Bugnariu said that one of the primary goals is to help students deal with the stresses of the job through self-assessment.

“How do I address this? What can I do for myself to bring myself to a healthier, more grounded center if you want? And then reach out to a network, build that community, so you don’t do this alone,” she said.

These foundational skills need to be developed to help students stay in the nursing profession long term, she said.

10:13 a.m.: A new type of COVID-19 vaccine is almost finished with development

There’s another COVID-19 vaccine ready to soon roll out to the world — Novavax. And while it won’t necessarily replace the current vaccinations we have, it can make a huge impact on the course of the pandemic in lower-resourced countries.

According to NPR, the inoculation will be what’s called a “protein subunit vaccine.” It works by injecting people with a tiny portion of the virus, which in this case, would be the spike protein critical for the virus to enter cells.

This could make a dent in the global unvaccinated population because protein subunit vaccines are often very stable and don’t require freezers for storage. Since it’ll just need a regular refrigerator, it’ll make disturbing the vaccines much easier.

9:30 a.m.: New COVID-19 treatments show how pandemic has sped up drug and vaccine research

Two new drugs that treat patients with COVID-19 are awaiting authorization from the Food and Drug Administration — Merck makes one, and the other is by Pfizer.

While the Merck drug has been in development for years, Pfizer’s drug didn’t even exist when the pandemic began. The tale of two drugs could be an example of how the coronavirus pandemic has sped up the drug and vaccine development process.

However, Pfizer wasn’t exactly starting from zero, according to NPR. Back in 2003, when the SARS outbreak happened, the company began searching for ways to combat that version of the coronavirus.

More about the development of coronavirus drugs here.

Monday, December 6

9:44 a.m.: Marin County parents knowingly sent child sick with COVID-19 to in-person school

Northern California parents knowingly sent their COVID-19 positive child and a sibling to school last month in violation of isolation and quarantine rules, causing a coronavirus outbreak in an elementary school.

According to the Associated Press, the superintendent of the Larkspur-Corte Madera School District located in Marin County said that the child tested positive for the virus during the week of Nov. 8.

Both children continued to attend school the rest of the week and into the following week. The child and their sibling, who later also tested positive, are students in the district’s Neil Cummins Elementary School. The parents could face a fine or a misdemeanor charge for violating Marin County’s health order.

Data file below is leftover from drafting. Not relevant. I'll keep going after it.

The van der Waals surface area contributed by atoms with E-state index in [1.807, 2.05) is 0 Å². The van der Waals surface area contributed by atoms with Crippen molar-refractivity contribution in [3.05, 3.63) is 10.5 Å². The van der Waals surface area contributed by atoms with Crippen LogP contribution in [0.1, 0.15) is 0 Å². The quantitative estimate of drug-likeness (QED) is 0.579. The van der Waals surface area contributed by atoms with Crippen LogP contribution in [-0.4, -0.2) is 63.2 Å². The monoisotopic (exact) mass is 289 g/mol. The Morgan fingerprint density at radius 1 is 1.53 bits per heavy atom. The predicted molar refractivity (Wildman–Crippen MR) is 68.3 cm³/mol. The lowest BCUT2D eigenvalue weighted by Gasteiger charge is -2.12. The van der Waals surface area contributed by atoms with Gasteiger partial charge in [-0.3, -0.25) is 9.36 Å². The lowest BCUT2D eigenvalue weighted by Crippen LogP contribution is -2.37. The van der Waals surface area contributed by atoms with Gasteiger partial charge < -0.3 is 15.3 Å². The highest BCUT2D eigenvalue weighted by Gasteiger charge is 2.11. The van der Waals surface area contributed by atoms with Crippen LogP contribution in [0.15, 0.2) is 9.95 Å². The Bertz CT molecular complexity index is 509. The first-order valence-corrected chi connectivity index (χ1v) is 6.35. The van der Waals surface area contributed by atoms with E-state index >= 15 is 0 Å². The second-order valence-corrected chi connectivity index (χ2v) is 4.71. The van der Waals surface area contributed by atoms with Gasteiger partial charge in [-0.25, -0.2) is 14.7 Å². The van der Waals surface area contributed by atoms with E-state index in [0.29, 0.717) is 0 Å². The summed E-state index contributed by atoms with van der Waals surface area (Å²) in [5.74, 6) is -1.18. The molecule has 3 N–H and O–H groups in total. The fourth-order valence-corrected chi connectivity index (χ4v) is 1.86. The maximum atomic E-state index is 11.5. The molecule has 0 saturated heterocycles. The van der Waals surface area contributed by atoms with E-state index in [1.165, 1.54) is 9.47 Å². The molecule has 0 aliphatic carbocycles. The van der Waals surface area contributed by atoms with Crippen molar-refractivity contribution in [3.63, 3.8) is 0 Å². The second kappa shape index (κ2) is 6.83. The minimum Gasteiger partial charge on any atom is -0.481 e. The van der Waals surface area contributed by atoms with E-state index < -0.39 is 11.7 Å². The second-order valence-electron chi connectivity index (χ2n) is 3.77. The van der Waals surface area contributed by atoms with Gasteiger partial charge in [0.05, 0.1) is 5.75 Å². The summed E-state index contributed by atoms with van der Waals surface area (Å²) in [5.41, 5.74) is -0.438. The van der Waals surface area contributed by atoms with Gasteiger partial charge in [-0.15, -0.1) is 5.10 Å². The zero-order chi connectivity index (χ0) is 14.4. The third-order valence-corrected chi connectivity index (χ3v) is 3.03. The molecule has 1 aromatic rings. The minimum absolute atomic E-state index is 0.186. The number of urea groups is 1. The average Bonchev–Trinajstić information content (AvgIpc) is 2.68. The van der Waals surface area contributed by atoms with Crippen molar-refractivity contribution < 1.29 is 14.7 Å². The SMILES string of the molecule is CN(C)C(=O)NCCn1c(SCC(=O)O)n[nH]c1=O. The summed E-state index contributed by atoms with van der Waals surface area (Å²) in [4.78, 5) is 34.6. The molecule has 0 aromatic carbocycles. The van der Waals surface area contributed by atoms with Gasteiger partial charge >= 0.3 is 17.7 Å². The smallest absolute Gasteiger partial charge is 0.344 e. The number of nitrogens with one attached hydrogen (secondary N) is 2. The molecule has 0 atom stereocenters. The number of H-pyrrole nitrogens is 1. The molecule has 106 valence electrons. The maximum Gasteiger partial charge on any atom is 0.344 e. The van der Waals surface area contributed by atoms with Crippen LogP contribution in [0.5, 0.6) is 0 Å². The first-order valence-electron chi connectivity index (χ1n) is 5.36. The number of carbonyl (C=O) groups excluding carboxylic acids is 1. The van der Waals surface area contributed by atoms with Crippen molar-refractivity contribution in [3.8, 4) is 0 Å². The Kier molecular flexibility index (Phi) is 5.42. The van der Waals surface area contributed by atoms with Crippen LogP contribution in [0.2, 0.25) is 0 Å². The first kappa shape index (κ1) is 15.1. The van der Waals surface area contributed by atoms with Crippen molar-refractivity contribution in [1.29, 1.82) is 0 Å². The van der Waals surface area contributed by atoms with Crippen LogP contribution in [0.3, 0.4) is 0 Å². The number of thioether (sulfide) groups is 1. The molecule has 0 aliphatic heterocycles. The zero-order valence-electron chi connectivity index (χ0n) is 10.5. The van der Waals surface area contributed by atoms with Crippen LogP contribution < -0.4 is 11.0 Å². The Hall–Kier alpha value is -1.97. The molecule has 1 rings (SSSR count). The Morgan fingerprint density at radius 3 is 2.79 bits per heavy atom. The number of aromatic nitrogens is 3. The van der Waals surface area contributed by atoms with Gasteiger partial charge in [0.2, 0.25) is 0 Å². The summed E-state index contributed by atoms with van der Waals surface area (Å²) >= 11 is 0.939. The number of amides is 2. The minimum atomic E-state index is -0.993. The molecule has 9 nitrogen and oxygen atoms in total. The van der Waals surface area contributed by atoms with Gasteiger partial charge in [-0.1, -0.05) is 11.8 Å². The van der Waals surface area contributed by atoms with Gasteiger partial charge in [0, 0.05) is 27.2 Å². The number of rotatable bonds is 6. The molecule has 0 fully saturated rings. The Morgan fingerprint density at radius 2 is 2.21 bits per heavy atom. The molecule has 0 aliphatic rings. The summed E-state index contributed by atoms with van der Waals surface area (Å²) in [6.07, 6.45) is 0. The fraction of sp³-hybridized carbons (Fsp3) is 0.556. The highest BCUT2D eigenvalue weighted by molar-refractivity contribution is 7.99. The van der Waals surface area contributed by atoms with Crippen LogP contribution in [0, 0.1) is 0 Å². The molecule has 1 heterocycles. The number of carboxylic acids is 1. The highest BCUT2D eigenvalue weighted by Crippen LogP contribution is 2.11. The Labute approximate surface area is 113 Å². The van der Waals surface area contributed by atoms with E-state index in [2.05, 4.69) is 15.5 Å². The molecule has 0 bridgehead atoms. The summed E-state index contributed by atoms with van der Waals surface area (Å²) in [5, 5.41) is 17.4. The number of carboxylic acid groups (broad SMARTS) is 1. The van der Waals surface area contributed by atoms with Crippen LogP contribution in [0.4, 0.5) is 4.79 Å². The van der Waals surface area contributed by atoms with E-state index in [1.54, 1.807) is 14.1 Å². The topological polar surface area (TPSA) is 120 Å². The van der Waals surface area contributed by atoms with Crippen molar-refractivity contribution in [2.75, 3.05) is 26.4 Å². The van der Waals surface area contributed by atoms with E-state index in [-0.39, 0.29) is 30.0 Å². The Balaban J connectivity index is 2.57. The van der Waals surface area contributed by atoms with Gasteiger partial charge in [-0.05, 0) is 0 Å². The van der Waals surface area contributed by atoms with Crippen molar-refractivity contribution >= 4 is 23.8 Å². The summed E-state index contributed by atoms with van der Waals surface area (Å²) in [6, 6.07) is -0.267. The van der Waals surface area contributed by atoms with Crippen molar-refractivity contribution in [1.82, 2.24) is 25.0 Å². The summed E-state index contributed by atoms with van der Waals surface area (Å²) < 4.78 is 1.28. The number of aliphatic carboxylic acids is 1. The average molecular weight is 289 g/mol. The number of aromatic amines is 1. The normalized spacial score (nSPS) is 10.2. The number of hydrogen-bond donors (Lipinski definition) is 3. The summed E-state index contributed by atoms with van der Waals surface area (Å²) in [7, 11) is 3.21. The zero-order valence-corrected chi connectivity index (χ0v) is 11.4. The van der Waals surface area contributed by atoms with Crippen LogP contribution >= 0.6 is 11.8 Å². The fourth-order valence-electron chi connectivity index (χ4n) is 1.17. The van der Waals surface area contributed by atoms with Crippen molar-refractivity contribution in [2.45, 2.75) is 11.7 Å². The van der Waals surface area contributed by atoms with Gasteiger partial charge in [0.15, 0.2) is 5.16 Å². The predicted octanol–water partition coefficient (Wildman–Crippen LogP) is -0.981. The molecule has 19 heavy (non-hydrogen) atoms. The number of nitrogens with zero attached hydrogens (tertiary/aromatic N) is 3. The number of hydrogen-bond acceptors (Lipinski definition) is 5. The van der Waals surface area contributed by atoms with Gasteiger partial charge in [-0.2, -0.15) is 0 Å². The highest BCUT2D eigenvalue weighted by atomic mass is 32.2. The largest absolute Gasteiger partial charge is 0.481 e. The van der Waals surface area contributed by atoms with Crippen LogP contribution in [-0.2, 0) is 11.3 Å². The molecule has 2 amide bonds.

9:26 a.m.: Here’s how you can protect yourself from the omicron variant

To protect yourself against the omicron variant, experts say to do what you would against any other variant — getting vaccinated, if you’re not already getting a booster if you’re eligible, and stepping up other precautions you may have relaxed, like mask-wearing.

For all of the attention omicron is getting, the overwhelming cause of infections in many places is still the delta variant, according to the Associated Press.

As scientists work on learning more about omicron, experts note the importance of layering protection. That’s especially true with holiday travel and gatherings around the corner. A booster shot could be one of those protective layers.

9:05 a.m.: Fauci says early reports from omicron are hopeful

U.S. health officials say that while the omicron variant of the coronavirus is rapidly spreading in the country, early indications suggest it may be less dangerous than delta, the current scourge of hospitalization surges.

According to the Associated Press, the country’s chief medical adviser, Dr. Anthony Fauci, told CNN’s “State of the Union” that scientists need more information before drawing conclusions about omicron’s severity.

But reports from South Africa, where it’s becoming the dominant strain, suggest hospitalization rates have not increased much. Omicron has been detected in about a third of U.S. states as of Sunday.

Fauci said the Biden administration is considering lifting travel restrictions against noncitizens entering the U.S. from several African countries.

Sunday, December 5

12:10 p.m.: Convention business in downtown Sacramento has been down but will likely increase in early 2022

As 2021 comes to a close at the end of this month, many organizations are evaluating how the pandemic has affected their bottom lines.

Despite a string of large-scale events since June, including Friday’s California International Marathon, in looking at how downtown may fare going into 2022, there’s one significant wild card: a possible lack of state office workers, says Mike Testa, president and CEO of Visit Sacramento.